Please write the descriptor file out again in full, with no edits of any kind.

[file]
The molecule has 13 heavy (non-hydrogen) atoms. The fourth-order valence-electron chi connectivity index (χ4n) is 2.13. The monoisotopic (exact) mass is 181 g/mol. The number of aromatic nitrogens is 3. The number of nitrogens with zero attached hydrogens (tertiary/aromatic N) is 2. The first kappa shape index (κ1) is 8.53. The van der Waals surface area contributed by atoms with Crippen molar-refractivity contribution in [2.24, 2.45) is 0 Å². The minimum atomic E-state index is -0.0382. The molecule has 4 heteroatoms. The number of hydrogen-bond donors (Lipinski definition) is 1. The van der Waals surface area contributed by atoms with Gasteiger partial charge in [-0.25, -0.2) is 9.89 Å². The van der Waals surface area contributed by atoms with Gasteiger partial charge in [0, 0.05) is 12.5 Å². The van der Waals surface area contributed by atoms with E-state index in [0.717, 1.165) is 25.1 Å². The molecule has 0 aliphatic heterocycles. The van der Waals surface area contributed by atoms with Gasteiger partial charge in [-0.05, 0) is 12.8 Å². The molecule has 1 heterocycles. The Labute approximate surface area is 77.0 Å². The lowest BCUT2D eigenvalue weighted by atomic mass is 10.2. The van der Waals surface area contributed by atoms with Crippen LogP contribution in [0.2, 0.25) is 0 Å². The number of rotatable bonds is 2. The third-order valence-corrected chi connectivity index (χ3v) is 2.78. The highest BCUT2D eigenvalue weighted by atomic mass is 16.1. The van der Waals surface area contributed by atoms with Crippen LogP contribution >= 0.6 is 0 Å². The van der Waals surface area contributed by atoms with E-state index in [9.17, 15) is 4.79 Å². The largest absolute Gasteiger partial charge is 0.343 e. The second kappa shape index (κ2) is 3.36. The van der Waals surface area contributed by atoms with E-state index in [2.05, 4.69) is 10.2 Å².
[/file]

The molecule has 13 heavy (non-hydrogen) atoms. The fourth-order valence-electron chi connectivity index (χ4n) is 2.13. The monoisotopic (exact) mass is 181 g/mol. The number of aromatic nitrogens is 3. The number of nitrogens with zero attached hydrogens (tertiary/aromatic N) is 2. The first kappa shape index (κ1) is 8.53. The van der Waals surface area contributed by atoms with Crippen molar-refractivity contribution in [2.24, 2.45) is 0 Å². The minimum atomic E-state index is -0.0382. The molecule has 4 heteroatoms. The number of hydrogen-bond donors (Lipinski definition) is 1. The van der Waals surface area contributed by atoms with Gasteiger partial charge in [-0.25, -0.2) is 9.89 Å². The van der Waals surface area contributed by atoms with Gasteiger partial charge in [0, 0.05) is 12.5 Å². The van der Waals surface area contributed by atoms with E-state index in [0.717, 1.165) is 25.1 Å². The molecule has 0 aliphatic heterocycles. The van der Waals surface area contributed by atoms with Gasteiger partial charge in [-0.05, 0) is 12.8 Å². The molecule has 1 heterocycles. The Labute approximate surface area is 77.0 Å². The lowest BCUT2D eigenvalue weighted by atomic mass is 10.2. The van der Waals surface area contributed by atoms with Crippen LogP contribution in [0.2, 0.25) is 0 Å². The number of rotatable bonds is 2. The third-order valence-corrected chi connectivity index (χ3v) is 2.78. The highest BCUT2D eigenvalue weighted by atomic mass is 16.1. The van der Waals surface area contributed by atoms with Crippen LogP contribution >= 0.6 is 0 Å². The van der Waals surface area contributed by atoms with E-state index in [9.17, 15) is 4.79 Å². The largest absolute Gasteiger partial charge is 0.343 e. The second kappa shape index (κ2) is 3.36. The van der Waals surface area contributed by atoms with E-state index in [2.05, 4.69) is 10.2 Å².